Pigeon sized, they measure 12–15 inches (30–38 cm). A stocky, uniformly brownish water bird, with stout whitish bill that has black ring around it during breeding season.
Marshes, ponds; salt water in winter if freshwater habitats freeze.
Five to seven whitish eggs, stained brown, in a well-hidden floating mass of dead marsh vegetation anchored to adjacent plants.
Breeds from British Columbia, southern Mackenzie, and Nova Scotia southward. Winters in southern states or wherever water remains open.
A series of hollow cuckoo-like notes, cow-cow-cow-cow, cow, cow, cowp, cowp, cowp, that slows down at the end; various clucking sounds.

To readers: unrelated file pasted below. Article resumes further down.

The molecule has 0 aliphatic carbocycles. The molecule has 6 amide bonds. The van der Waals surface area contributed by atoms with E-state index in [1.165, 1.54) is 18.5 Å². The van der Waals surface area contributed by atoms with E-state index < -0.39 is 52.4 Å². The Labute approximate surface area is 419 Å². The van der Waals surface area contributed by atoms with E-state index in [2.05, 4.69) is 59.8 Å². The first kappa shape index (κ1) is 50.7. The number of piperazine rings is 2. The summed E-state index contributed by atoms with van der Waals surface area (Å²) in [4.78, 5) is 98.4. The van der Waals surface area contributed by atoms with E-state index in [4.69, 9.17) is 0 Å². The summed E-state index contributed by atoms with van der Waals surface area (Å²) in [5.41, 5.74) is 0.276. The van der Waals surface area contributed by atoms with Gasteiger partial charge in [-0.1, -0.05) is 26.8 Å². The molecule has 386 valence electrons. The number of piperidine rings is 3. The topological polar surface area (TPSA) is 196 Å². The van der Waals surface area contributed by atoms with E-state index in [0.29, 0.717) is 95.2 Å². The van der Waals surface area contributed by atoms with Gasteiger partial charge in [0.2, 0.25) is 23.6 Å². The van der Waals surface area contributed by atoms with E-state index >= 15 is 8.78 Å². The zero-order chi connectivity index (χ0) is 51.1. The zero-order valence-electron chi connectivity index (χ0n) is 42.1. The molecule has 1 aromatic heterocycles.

On ponds and marshes where it breeds, the pied-billed grebe advertises its presence with loud, barking calls. It eats small fish, crustaceans, and aquatic insects but is especially fond of crayfish, which it crushes easily with its stout bill. When alarmed, this grebe often sinks slowly into the water, resurfacing out of sight among the reeds. But it can also dive with amazing speed, a habit that has earned it the nickname “hell-diver”. It is also called the “dabchick” in some areas. It is the most common nesting grebe in the east.